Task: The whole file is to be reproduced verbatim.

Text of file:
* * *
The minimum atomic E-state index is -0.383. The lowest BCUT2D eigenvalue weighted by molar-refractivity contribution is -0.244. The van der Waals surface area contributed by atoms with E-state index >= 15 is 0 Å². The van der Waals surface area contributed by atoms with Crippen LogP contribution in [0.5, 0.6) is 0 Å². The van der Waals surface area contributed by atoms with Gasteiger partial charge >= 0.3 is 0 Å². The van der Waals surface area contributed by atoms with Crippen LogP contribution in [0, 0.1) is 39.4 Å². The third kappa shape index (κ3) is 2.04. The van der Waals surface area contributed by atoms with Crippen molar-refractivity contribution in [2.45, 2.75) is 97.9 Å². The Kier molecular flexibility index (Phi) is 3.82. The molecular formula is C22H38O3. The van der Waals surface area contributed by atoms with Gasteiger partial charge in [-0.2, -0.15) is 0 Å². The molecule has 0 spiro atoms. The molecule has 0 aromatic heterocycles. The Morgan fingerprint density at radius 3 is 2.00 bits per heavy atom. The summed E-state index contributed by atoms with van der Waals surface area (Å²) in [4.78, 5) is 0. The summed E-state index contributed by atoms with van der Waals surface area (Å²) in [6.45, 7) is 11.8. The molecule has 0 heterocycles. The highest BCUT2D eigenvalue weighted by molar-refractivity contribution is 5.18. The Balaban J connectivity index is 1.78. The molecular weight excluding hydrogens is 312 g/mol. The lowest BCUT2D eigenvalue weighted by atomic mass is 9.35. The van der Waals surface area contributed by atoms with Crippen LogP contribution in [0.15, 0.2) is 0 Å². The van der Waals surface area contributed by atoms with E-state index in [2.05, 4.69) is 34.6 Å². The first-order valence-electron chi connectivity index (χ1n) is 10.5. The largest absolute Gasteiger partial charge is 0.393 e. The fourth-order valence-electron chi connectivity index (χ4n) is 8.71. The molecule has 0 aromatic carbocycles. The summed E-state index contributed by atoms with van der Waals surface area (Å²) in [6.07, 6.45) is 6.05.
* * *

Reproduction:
The minimum atomic E-state index is -0.383. The lowest BCUT2D eigenvalue weighted by molar-refractivity contribution is -0.244. The van der Waals surface area contributed by atoms with E-state index >= 15 is 0 Å². The van der Waals surface area contributed by atoms with Crippen LogP contribution in [0.5, 0.6) is 0 Å². The van der Waals surface area contributed by atoms with Gasteiger partial charge >= 0.3 is 0 Å². The van der Waals surface area contributed by atoms with Crippen LogP contribution in [0, 0.1) is 39.4 Å². The third kappa shape index (κ3) is 2.04. The van der Waals surface area contributed by atoms with Crippen molar-refractivity contribution in [2.45, 2.75) is 97.9 Å². The Kier molecular flexibility index (Phi) is 3.82. The molecular formula is C22H38O3. The van der Waals surface area contributed by atoms with Gasteiger partial charge in [-0.2, -0.15) is 0 Å². The molecule has 0 spiro atoms. The molecule has 0 aromatic heterocycles. The Morgan fingerprint density at radius 3 is 2.00 bits per heavy atom. The summed E-state index contributed by atoms with van der Waals surface area (Å²) in [4.78, 5) is 0. The summed E-state index contributed by atoms with van der Waals surface area (Å²) in [6.45, 7) is 11.8. The molecule has 0 heterocycles. The highest BCUT2D eigenvalue weighted by molar-refractivity contribution is 5.18. The Balaban J connectivity index is 1.78. The molecular weight excluding hydrogens is 312 g/mol. The lowest BCUT2D eigenvalue weighted by atomic mass is 9.35. The van der Waals surface area contributed by atoms with Crippen LogP contribution in [0.15, 0.2) is 0 Å². The van der Waals surface area contributed by atoms with E-state index in [2.05, 4.69) is 34.6 Å². The first-order valence-electron chi connectivity index (χ1n) is 10.5. The largest absolute Gasteiger partial charge is 0.393 e. The fourth-order valence-electron chi connectivity index (χ4n) is 8.71. The molecule has 0 aromatic carbocycles. The summed E-state index contributed by atoms with van der Waals surface area (Å²) in [6.07, 6.45) is 6.05.